February 26, 2024

Weekly EconMinute—Alberta’s age distribution

In this week’s EconMinute, we’re talking about Alberta’s age distribution.

For decades Alberta has prided itself on having one of Canada’s youngest populations. With the aging of the baby boomers and a recent surge in in-migration, we were eager to explore how Alberta’s demographic landscape has changed, and how this compares to trends nationally. Are we getting older? Or is the influx of younger migrants pushing the median age lower?

For some time, Alberta has had one of the youngest populations with a median age of 37 years, around 4 years below the national median. However, in recent years, Alberta’s population has continued to grow older while Canada’s has grown slightly younger. To gain insight into what’s driving this, we look at population growth of different age categories.


Here is what we discovered:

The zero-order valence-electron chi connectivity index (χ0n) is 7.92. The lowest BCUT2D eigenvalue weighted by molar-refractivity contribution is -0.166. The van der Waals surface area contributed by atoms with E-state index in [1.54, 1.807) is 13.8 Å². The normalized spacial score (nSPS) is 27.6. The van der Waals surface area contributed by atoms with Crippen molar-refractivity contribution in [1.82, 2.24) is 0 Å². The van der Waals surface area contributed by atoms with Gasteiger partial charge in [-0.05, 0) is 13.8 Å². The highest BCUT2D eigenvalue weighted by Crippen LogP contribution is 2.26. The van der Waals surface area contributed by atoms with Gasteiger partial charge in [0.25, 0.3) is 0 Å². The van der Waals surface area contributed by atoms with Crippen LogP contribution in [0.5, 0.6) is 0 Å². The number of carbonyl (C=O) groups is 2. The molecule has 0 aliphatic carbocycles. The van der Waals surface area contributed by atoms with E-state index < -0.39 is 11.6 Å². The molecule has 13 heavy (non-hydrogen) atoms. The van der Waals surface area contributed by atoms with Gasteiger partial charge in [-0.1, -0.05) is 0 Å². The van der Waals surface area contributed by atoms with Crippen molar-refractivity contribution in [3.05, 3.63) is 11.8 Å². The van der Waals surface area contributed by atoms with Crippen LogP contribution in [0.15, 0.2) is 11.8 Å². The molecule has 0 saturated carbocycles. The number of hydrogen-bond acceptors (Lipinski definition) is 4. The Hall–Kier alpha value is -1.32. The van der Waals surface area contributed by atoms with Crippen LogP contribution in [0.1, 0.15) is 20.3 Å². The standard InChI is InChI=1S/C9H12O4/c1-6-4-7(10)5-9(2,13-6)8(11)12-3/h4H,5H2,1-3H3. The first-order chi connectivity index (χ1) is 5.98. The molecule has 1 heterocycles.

• From 2022 to 2023, Alberta saw strong population growth across most age groups, but it was most notable among younger age groups (those age 15 – 29) and older ones (age 60+).
  • Specifically, the 15-29 age group grew around 5% in Alberta, a big increase versus population projections from a few years ago which expected this age group to grow at just 3% (based on the “medium growth scenarios” average).
  • Though growth in this age group was similar nation-wide, the jump versus initial projections (of just 1.4%) was much sharper, driven by the increase in immigration and, in particular, international students.
  • Meanwhile, older age groups are growing at a faster rate in Alberta than across Canada as a whole. For instance, Alberta’s population age 60 to 69 increased by 4.2% over the year, nearly double Canada’s 2.3% increase and higher than projections expected.  

This suggests that Alberta’s population, though still younger, may be aging at a faster rate into these older cohorts. What’s driving this—whether that be older individuals moving to the province or simply the current population growing older—is less clear. Regardless, with a growing number of individuals entering an older demographic comes the many challenges already felt across Canada that the province will need to prepare for, including increased pressure on the healthcare system and a wave of retirements. We may not have as many grey hairs, but they’re getting harder to cover up.

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